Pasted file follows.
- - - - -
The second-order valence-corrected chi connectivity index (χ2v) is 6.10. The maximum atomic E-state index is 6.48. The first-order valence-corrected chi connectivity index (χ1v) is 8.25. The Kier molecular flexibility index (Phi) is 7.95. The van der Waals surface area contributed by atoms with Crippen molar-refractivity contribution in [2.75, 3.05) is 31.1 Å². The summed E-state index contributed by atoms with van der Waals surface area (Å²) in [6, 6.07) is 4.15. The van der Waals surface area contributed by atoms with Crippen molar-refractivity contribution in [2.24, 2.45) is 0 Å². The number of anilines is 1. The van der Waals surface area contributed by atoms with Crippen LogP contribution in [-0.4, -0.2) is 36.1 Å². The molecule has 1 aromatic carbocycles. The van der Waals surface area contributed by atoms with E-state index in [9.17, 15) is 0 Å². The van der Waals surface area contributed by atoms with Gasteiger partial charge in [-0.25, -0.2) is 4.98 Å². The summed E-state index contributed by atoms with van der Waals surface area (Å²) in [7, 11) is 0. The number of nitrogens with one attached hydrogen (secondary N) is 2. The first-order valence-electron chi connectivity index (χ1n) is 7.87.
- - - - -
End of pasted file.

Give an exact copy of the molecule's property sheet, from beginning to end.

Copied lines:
The second-order valence-corrected chi connectivity index (χ2v) is 6.10. The maximum atomic E-state index is 6.48. The first-order valence-corrected chi connectivity index (χ1v) is 8.25. The Kier molecular flexibility index (Phi) is 7.95. The van der Waals surface area contributed by atoms with Crippen molar-refractivity contribution in [2.75, 3.05) is 31.1 Å². The summed E-state index contributed by atoms with van der Waals surface area (Å²) in [6, 6.07) is 4.15. The van der Waals surface area contributed by atoms with Crippen molar-refractivity contribution in [2.24, 2.45) is 0 Å². The number of anilines is 1. The van der Waals surface area contributed by atoms with Crippen LogP contribution in [-0.4, -0.2) is 36.1 Å². The molecule has 1 aromatic carbocycles. The van der Waals surface area contributed by atoms with E-state index in [9.17, 15) is 0 Å². The van der Waals surface area contributed by atoms with Gasteiger partial charge in [-0.25, -0.2) is 4.98 Å². The summed E-state index contributed by atoms with van der Waals surface area (Å²) in [7, 11) is 0. The number of nitrogens with one attached hydrogen (secondary N) is 2. The first-order valence-electron chi connectivity index (χ1n) is 7.87.